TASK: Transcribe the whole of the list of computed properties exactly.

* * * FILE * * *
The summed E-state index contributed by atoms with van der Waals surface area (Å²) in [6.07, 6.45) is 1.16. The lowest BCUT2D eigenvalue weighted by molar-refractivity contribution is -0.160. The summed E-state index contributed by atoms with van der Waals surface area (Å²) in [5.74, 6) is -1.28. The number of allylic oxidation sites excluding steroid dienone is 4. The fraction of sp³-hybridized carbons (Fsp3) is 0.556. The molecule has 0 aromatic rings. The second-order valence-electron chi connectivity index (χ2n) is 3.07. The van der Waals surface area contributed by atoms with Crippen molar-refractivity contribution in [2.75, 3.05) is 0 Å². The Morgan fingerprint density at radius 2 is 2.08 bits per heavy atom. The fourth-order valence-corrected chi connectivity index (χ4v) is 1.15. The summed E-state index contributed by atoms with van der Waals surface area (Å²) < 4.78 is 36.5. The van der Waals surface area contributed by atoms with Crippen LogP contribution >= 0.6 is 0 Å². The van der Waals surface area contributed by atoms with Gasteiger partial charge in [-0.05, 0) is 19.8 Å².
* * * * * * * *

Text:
The summed E-state index contributed by atoms with van der Waals surface area (Å²) in [6.07, 6.45) is 1.16. The lowest BCUT2D eigenvalue weighted by molar-refractivity contribution is -0.160. The summed E-state index contributed by atoms with van der Waals surface area (Å²) in [5.74, 6) is -1.28. The number of allylic oxidation sites excluding steroid dienone is 4. The fraction of sp³-hybridized carbons (Fsp3) is 0.556. The molecule has 0 aromatic rings. The second-order valence-electron chi connectivity index (χ2n) is 3.07. The van der Waals surface area contributed by atoms with Crippen molar-refractivity contribution in [2.75, 3.05) is 0 Å². The Morgan fingerprint density at radius 2 is 2.08 bits per heavy atom. The fourth-order valence-corrected chi connectivity index (χ4v) is 1.15. The summed E-state index contributed by atoms with van der Waals surface area (Å²) < 4.78 is 36.5. The van der Waals surface area contributed by atoms with Crippen LogP contribution >= 0.6 is 0 Å². The van der Waals surface area contributed by atoms with Gasteiger partial charge in [-0.05, 0) is 19.8 Å².